There was a too-brief period of time when Nutshell's kitchen was churning out not just the best vegan food in town, but some of the best food, period. That the incredibly inventive menu was vegan was almost beside the point: The lack of meat (and meat substitutes) seemed only to spur chef Sean Coryell's creativity to greater heights.
After a tenure during which rumors of his imminent departure constantly seemed to swirl, Coryell left Nutshell, replaced early this year by Head Chef Derek Hanson. The restaurant has been utterly transformed in the interim: The once noisy, overwhelming space has been toned down, the art gallery in back replaced by black walls that go a long way toward making the room feel more sophisticated (if at the same time creating the impressing of dining on the precipice of a culinary abyss). The bizarre and riotous assortment of international flavors that characterized Coryell's menu have been tamed, channeled into the more predictable confines of a "small plates menu." And most notably, while the restaurant is still vegan-friendly, many dishes now include dairy and eggs. This is less significant than it might initially seem: Harder-core members of the vegan community have long spurned Nutshell, since its owners also run the distinctly non-vegan restaurants Ten 01 and Tabla.
Those same owners executed a brilliant turnaround with Ten 01 last year, hiring a new chef in a successful bid to change that restaurant's floundering fortunes. The attempt to smooth out Nutshell's rough edges and attract a wider clientele is less successful out of the gate, with a number of mediocre menu offerings that, for the price, should be outstanding.
The dainty menu options are rounded out with a selection of innovatively topped flatbreads. Too many items sound good on paper only to fall flat in execution. The "crispy rice fritters," for example, suffer from a crisis of form and function: The little fried rice balls are perched atop a mound of pureed avocado and drizzled with chili sauce, a lovely presentation that is entirely unsatisfying to consume. This plate needs a ramekin, not a "drizzle"—fried things are for dipping. Meanwhile, a salad of figs poached with lavender was unpleasantly floral and slippery—like taking a bath with grandma—and while the topping of greens sure looked pretty, neither the textures nor the flavors made any argument for why these ingredients were sharing a plate.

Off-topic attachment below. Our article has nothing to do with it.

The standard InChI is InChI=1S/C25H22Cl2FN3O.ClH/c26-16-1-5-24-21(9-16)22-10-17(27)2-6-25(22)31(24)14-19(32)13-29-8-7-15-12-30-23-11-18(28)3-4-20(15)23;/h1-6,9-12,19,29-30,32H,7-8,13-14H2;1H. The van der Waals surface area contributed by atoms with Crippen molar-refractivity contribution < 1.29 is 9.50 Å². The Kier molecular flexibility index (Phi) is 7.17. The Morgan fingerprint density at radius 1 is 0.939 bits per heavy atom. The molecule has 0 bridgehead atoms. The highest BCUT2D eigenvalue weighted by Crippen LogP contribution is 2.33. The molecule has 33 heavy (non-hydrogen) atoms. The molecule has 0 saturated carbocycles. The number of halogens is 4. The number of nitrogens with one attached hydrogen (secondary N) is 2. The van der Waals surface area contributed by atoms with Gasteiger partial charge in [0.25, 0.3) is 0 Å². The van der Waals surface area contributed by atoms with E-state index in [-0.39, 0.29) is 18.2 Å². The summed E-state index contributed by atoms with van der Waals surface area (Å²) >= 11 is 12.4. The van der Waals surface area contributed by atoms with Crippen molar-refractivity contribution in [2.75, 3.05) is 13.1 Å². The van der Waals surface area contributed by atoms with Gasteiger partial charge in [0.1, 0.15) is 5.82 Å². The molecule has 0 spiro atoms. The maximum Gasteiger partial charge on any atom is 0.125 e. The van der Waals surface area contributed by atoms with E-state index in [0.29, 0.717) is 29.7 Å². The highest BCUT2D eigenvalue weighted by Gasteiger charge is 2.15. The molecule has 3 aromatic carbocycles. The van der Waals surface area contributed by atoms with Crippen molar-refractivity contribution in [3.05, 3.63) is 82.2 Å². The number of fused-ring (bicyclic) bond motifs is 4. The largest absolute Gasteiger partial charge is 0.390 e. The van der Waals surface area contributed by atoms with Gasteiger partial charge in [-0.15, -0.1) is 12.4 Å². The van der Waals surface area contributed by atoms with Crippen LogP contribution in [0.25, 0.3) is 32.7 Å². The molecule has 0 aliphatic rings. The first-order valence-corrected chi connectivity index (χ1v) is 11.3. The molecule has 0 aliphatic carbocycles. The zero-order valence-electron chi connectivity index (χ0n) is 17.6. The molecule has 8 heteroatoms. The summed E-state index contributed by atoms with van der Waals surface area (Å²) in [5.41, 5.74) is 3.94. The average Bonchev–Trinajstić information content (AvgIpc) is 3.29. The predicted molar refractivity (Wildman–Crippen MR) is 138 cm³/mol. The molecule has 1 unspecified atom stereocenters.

The housemade gnocchi came with chanterelles, halved cippolini onions, and an afterthought of pine nuts tossed on top. It was quite good—at $9, the price is right for the portion, but the portion is unsuitable for sharing. Who wants just a few bites of gnocchi? Ditto the grilled cheese with tomato soup (note: don't order this for your kid, unless your kid happens to like brie). Both of these items might as well be bulked up and offered as entrées. The menu still offers soup "shots," shot glasses full of chilled soup that, at $2, make for a fun, cheap way to introduce a new flavor to the table. Unfortunately, the flavor of the soup I tried—squash, drizzled with balsamic maple syrup—was unpleasantly reminiscent of a protein shake, a taste with which no doubt many vegetarians are familiar, but few want to relive over a fancy dinner.
For a town with so many special-needs eaters, Portland certainly should have an excellent, high-end vegetarian restaurant—but if Nutshell really wants to be that restaurant, it'll have to up its game.